Delegates hear the global view at LIVE

The message which came most clearly out of Community Care Live
this year can be summed up by the user movement slogan: “Nothing
about us without us.”

Children’s rights, independence and advocacy for people with
learning difficulties, and the impact of service users and
practitioners on the future of social care were just some of the
topics debated at Community Care Live at the Business
Design Centre in London last week.

Approaching 2,000 social workers came to the event this year, to
hear more than 70 speakers in 30-plus debates, seminars and
workshops, as well as visit our exhibition with nearly 100

Speakers gathered from all over the world as the event went
international to mark its move from December to May. Giving the
keynote speech was Dr Zola Skweyiya, the South African minister for
social development, who launched a day of debates about rights and
life chances for children with his talk on how rights-based
approaches to children and young people are transforming youth care
and development in his own country.

Delegates also heard that Australia has been going through a
quiet revolution in the way it handles children’s rights. Pat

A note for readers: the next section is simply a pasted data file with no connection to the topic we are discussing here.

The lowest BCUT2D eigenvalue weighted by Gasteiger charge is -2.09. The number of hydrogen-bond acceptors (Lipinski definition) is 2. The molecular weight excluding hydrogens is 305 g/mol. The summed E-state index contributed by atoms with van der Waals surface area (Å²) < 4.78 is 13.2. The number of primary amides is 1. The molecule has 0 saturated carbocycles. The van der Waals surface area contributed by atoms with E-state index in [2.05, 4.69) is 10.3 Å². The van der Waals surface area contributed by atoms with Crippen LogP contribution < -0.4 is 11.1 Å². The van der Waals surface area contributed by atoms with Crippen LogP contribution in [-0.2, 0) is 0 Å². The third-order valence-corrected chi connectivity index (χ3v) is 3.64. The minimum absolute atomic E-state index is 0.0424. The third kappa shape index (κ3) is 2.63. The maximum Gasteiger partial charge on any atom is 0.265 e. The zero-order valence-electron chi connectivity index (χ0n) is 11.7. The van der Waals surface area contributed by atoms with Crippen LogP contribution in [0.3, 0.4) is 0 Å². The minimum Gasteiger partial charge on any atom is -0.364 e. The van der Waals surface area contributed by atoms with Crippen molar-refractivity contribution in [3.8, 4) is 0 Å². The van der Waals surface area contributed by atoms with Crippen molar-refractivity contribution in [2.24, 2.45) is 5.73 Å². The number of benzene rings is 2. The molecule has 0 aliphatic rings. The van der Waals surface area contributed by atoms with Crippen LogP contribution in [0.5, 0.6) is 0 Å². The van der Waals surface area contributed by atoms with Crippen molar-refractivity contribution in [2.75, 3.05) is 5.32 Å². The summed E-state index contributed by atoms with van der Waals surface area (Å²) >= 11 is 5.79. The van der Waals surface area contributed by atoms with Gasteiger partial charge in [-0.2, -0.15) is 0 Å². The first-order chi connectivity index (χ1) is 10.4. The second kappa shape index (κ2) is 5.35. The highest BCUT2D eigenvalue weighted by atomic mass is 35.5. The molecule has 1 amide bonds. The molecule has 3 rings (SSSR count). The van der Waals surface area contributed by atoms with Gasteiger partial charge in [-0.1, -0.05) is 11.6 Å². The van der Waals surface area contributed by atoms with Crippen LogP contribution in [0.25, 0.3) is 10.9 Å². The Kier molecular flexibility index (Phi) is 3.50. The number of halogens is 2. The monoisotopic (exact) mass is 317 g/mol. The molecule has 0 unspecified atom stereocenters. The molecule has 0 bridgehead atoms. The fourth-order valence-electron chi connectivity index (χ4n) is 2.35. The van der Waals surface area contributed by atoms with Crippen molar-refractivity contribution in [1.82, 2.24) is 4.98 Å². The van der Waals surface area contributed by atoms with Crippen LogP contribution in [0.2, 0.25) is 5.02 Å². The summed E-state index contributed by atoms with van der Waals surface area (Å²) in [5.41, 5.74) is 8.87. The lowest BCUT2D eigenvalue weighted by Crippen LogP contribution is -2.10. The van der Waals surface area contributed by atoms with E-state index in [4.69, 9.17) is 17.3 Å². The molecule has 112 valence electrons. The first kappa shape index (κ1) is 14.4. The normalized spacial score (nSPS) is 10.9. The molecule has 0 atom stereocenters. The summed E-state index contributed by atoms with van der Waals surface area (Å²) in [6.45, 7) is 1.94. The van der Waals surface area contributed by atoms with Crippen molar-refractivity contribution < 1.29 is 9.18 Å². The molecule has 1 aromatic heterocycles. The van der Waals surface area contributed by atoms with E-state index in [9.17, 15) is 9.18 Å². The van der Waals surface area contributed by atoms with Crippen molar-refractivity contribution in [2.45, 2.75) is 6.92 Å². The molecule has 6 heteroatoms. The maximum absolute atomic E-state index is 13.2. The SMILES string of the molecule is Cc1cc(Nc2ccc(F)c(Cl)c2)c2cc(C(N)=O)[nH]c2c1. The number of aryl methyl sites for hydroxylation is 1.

Ambikapathy, who became Tasmania’s first children’s commissioner in
1999, and Robin Sullivan, who took up the corresponding post in
Queensland in the same year, spoke of the “great shift” in policy
which had accompanied the elevation of rights above old-fashioned

Similar processes are at work in central Europe, where the
rights of ordinary people to any kind of welfare at all are slowly
gaining a foothold as became clear in our debate Tackling Poverty:
International perspectives on the role of social work. Milena
Jaburkova, head of the personal social services unit in the Czech
Republic, was among a succession of central European speakers who
said that it was only after the fall of communism that anyone even
began to take seriously the role of social work in alleviating
human suffering.

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